Vancouver – A new online survey of 800 BC residents found that 66% of parents of children 18 or younger do not have a Will, which leaves the family vulnerable to outside decision-makers, delays and conflict if something were to happen to one or both parents.
The survey was conducted in March 2018 by Ipsos for BC Notaries in preparation for “Make A Will Week,” which the Province of British Columbia has declared for April 8 to 14, 2018. The mandate of “Make a Will Week” is to encourage the many British Columbians who don’t have a current Will to prepare one, and to encourage families to discuss the topic and future planning.
The survey also showed that overall only 44% of BC adults have a Will in place and only 57% of homeowners have a current Will.
“We know that too many people pass without a Will in place because Notaries help families navigate the bureaucracy and uncertainty created for those left behind,” said Rhoda Witherly, President of BC Notaries and a Notary in Prince Rupert. “Even for us, this finding that two-thirds of parents with dependent children don’t have a Will is surprisingly high and a concern for these families.”
If there is no Will in place, or the Will is not properly prepared, custody of any children under 18 and property distribution may not occur as the deceased intended. Furthermore, if the Public Guardian and Trustee is brought in to administer the estate, the Province may then decide on the future of dependent children and assets.
“Many people put off creating a Will, which can create stress and conflict amongst family members after a person’s death. This in turn can lead to increased costs to the estate and unexpected outcomes for children and beneficiaries,” said Daniel Boisvert, a Notary in Tsawwassen. “A legal Will gives clear direction as to the guardianship of the children, rather than this important decision being made by the courts or government.”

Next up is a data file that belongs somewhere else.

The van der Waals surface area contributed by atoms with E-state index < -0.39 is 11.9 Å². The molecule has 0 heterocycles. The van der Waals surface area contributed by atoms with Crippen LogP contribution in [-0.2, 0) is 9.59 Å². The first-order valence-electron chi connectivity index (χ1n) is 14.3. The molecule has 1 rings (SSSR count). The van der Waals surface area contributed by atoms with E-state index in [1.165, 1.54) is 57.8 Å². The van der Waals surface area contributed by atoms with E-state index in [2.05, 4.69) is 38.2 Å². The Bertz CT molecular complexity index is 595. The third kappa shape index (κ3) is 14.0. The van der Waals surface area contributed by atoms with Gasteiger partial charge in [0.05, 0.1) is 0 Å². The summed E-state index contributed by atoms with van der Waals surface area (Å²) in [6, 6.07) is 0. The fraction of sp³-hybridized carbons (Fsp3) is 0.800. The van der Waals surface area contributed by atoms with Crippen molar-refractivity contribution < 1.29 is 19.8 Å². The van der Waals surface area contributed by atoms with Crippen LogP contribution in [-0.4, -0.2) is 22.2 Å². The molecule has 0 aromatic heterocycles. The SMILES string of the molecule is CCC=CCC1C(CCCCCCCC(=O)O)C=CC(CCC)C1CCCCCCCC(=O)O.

“The costs of administering your estate may also be higher if a current and legal Will does not exist. One of the kindest things you can do for your family and loved ones is to have a Will in place, so it’s one less thing they need to worry about it after you’re gone,” said Susan Tong, a Notary in Vancouver.
“Creating a Will can typically be done in two short meetings. During the first meeting, we will discuss a general overview of your assets and your intentions for their distribution. The second meeting finalizes your plan and your paperwork,” said David Watts, a Notary in Vancouver. “A good way to start the process is to think about who you would want to care for your children, inherit your home and any other assets, and then visit a local Notary, who can assist you in preparing a proper and legal Will.”
Most people find that creating a Will leads to important discussions and decisions, and brings families closer by creating more certainty and peace of mind for everyone. It also creates peace-of-mind that assets will be distributed to family, friends and charitable organizations according to the Will-maker’s wishes.
BC Notaries represents more than 360 highly-trained Notary professionals. Most Notaries have locally owned and operated offices and all provide personal assistance to clients around the province. Individuals, families and businesses seek the services of BC Notaries for a wide range of non-contentious legal matters, including residential and commercial real estate transfers, mortgage refinancing, Wills and advanced healthcare planning, powers of attorney, and other important documents.
To find a Notary near you and for more information, please visit www.notaries.bc.ca. The Notary Tradition of Trust spans 2000 years. Notaries began practicing in British Columbia over 100 years ago. They continue to serve their valued clients and their communities across the province.